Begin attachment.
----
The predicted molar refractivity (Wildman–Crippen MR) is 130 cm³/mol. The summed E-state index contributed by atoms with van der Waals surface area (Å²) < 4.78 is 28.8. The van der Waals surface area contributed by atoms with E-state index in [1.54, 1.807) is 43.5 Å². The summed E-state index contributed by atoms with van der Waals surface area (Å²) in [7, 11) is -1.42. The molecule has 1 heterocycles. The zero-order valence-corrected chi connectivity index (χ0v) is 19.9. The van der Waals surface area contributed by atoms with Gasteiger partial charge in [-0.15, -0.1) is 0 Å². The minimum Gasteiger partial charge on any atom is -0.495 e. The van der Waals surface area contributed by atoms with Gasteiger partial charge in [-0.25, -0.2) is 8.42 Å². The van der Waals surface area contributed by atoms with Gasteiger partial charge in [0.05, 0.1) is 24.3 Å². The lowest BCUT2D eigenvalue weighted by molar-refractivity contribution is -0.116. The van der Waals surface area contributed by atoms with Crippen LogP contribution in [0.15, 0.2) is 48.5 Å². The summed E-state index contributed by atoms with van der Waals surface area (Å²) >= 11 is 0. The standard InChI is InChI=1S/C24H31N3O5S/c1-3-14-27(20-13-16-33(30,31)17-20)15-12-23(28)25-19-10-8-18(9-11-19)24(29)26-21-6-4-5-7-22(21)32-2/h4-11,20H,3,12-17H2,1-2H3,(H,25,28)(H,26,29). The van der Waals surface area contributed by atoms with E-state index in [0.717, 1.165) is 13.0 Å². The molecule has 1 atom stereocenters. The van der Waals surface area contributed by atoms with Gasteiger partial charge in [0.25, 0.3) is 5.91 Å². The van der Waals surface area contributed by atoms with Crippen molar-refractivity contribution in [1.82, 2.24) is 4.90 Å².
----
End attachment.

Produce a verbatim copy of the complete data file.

The predicted molar refractivity (Wildman–Crippen MR) is 130 cm³/mol. The summed E-state index contributed by atoms with van der Waals surface area (Å²) < 4.78 is 28.8. The van der Waals surface area contributed by atoms with E-state index in [1.54, 1.807) is 43.5 Å². The summed E-state index contributed by atoms with van der Waals surface area (Å²) in [7, 11) is -1.42. The molecule has 1 heterocycles. The zero-order valence-corrected chi connectivity index (χ0v) is 19.9. The van der Waals surface area contributed by atoms with Gasteiger partial charge in [-0.15, -0.1) is 0 Å². The minimum Gasteiger partial charge on any atom is -0.495 e. The van der Waals surface area contributed by atoms with Gasteiger partial charge in [-0.25, -0.2) is 8.42 Å². The van der Waals surface area contributed by atoms with Gasteiger partial charge in [0.05, 0.1) is 24.3 Å². The lowest BCUT2D eigenvalue weighted by molar-refractivity contribution is -0.116. The van der Waals surface area contributed by atoms with Crippen LogP contribution in [0.15, 0.2) is 48.5 Å². The summed E-state index contributed by atoms with van der Waals surface area (Å²) >= 11 is 0. The standard InChI is InChI=1S/C24H31N3O5S/c1-3-14-27(20-13-16-33(30,31)17-20)15-12-23(28)25-19-10-8-18(9-11-19)24(29)26-21-6-4-5-7-22(21)32-2/h4-11,20H,3,12-17H2,1-2H3,(H,25,28)(H,26,29). The van der Waals surface area contributed by atoms with E-state index in [0.717, 1.165) is 13.0 Å². The molecule has 1 atom stereocenters. The van der Waals surface area contributed by atoms with Gasteiger partial charge in [0.25, 0.3) is 5.91 Å². The van der Waals surface area contributed by atoms with Crippen molar-refractivity contribution in [1.82, 2.24) is 4.90 Å².